A couple weeks ago I had severe abdominal pains which were not associated with Turkish tummy. After five hours of writhing in bed, I realized I needed to see a doctor. (Note: I truly did think, for the first couple of hours, that the pain would go away. The fact that it took a couple more hours to get me out my apartment door was just stupid.) But what to do–it was 4am, I have no car, and I do not speak Turkish well enough to communicate with medical personnel.
I walked out of my apartment and heard a baby crying; knowing that at least one of the child’s parents was mostly likely awake, I hobbled upstairs, bent over, holding my abdomen, and nearly in tears. My kindly neighbor took charge, called another friend to drive me to the hospital, brought socks, shoes, and coat from my apartment to her place, and then helped me down to the waiting car. Off we went to a private hospital which I’d toured in August as part of orientation for new teachers. The emergency room was empty at that time of night so the ER doc arrived quickly to assess my problem. His English was fairly good making communication easy for the most part. The battery of tests included an abdominal xray, an EKG, and blood work. The IV’s pain medication which was great until the last drop came through the tubing; immediately after that the pain started up again. Aren’t the effects of the drug supposed to last awhile? When I requested pain medication to take home, I was told I’d need to see a gastroenterologist at noon and that he’d need to evaluate me with no pains meds in my system. Just great–going back home knowing what I would have to endure for the next six hours. The bright side of my visit was that the tests came back normal.
One really nice thing about this hospital is the assistance given to international (read that as non-Turkish speaking) patients. At least two Turkish employees work in an office right behind the hospital’s reception desk and they both speak English quite well. They accompany patients to appointments in the hospital, sitting in the waiting room to be available for translation. The gastroenterologist I saw at noon had studied in the States so I needed no translation assistance but it was comforting to know that help was available. I had questions later that day about the medications that were prescribed so I called the international office, explained my concerns, and got a call back within a couple hours with the answers I needed.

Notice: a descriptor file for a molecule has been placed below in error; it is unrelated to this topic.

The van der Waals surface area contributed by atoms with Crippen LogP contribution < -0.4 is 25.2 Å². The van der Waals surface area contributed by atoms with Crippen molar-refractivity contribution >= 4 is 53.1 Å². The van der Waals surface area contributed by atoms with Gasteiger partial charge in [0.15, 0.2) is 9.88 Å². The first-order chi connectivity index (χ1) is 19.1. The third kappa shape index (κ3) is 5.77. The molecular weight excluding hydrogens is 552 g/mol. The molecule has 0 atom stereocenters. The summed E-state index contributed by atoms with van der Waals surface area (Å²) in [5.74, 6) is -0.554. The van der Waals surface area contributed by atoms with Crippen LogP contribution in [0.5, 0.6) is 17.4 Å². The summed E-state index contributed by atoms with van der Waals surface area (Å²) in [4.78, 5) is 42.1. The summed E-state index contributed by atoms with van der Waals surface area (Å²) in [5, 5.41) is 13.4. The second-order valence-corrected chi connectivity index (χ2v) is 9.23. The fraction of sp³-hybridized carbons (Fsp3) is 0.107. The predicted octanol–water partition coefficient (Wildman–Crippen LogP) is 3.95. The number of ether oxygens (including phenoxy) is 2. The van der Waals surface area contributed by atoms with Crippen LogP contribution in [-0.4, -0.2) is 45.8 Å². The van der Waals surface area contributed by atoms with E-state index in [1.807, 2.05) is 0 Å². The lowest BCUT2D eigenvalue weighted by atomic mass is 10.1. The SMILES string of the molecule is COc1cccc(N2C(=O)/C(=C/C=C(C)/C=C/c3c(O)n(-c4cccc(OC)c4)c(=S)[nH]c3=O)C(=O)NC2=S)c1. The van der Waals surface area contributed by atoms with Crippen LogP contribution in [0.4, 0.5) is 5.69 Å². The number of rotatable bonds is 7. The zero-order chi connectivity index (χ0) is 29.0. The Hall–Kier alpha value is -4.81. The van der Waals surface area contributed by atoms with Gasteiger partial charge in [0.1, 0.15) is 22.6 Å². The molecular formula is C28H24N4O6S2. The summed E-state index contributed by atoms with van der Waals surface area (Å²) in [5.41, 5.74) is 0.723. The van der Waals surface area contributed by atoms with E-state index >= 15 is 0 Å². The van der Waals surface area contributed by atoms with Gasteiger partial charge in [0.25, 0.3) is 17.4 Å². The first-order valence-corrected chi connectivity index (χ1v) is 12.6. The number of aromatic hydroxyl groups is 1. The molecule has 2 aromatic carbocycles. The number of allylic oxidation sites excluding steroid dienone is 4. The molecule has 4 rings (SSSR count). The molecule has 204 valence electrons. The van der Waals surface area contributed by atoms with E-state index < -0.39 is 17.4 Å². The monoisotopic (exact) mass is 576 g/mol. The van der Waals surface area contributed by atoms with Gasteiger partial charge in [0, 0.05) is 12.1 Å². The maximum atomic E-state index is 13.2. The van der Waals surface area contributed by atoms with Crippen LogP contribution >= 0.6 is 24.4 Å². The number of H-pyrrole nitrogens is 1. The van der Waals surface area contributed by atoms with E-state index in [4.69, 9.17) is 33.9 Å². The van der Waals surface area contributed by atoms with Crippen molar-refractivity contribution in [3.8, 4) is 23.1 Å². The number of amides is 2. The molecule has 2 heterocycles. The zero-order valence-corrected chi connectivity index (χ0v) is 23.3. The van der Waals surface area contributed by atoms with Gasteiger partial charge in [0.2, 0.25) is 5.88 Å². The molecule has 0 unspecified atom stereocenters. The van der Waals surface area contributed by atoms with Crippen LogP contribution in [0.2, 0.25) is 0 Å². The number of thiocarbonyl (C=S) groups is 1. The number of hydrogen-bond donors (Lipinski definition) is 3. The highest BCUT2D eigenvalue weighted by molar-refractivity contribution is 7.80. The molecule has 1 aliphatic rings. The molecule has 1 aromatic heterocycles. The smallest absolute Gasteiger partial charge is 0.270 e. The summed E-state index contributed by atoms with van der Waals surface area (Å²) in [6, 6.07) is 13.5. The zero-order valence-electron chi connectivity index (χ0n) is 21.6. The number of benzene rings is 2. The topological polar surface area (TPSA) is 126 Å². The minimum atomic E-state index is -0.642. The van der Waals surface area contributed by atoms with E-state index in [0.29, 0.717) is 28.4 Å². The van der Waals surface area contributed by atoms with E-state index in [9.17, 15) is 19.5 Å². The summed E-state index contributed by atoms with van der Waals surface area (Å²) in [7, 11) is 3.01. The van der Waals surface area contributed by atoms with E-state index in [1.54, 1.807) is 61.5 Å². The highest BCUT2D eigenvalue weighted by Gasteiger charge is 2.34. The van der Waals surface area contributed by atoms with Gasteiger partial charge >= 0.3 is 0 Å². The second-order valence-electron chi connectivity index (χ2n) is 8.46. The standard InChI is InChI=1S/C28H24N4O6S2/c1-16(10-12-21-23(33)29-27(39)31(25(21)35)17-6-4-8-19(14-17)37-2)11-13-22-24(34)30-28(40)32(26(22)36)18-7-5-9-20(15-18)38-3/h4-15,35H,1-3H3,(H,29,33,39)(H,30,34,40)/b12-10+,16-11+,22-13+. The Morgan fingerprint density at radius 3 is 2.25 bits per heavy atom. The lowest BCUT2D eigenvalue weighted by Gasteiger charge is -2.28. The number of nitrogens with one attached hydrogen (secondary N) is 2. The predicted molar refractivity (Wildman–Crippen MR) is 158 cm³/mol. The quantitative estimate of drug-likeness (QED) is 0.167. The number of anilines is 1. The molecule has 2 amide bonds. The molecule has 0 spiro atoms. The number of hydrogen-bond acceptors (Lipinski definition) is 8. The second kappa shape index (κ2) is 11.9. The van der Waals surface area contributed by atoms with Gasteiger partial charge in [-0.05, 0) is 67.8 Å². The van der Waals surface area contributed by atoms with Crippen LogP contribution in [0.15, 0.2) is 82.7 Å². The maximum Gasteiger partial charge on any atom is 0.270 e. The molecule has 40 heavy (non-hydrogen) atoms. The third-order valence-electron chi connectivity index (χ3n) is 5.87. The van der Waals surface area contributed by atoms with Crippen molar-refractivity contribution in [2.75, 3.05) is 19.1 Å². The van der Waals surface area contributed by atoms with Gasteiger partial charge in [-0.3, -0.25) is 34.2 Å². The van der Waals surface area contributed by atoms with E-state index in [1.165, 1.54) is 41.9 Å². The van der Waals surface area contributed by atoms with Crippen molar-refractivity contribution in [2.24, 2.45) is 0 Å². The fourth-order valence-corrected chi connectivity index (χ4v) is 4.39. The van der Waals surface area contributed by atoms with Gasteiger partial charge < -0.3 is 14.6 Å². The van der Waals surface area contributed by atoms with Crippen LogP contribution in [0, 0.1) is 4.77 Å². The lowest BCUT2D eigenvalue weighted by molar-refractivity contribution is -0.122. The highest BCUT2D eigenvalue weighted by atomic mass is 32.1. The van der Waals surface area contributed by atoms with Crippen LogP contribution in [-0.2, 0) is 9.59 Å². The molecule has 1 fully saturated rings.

A followup appointment took place six days after I was in the ER. The pain was gone and my tummy was almost back to normal. My first visit to the gastroenterologist had included an endoscopy with biopsies so I got the results, most of which were normal. Nothing serious at this point. The man from the international patient office offered to have my test results translated and emailed to me which I much appreciated.
I must mention the cost of these three visits–one to the ER and two to see the doctor. My medical insurance covered the majority of the costs but I did have some out-of-pocket expenses. I believe the ER visit cost me 300-500TL; don’t remember exactly. Before I had the endoscopy, it was explained to me that if it was not covered by insurance, my cost would be 600TL; with insurance, my cost would be 200TL. The exchange rate has fluctuated only slightly since I’ve been here but I usually divide by three to come up with the cost in U.S. dollars. Any of you had an endoscopy recently? I’ll bet your cost was much more than the $67 I paid. And to think that without insurance I would’ve paid only $200–I can’t even imagine how much that would cost in the States. A medication that I have taken for years and is available only with a prescription in the States is available here over the counter. My insurance card took several months to get so my cost those months without insurance was $30, the same as my co-pay WITH insurance in Seattle. The doctor wrote me a prescription and that medication now costs me $8 per month. Needless to say, I am most impressed with the medical care I’ve received to date.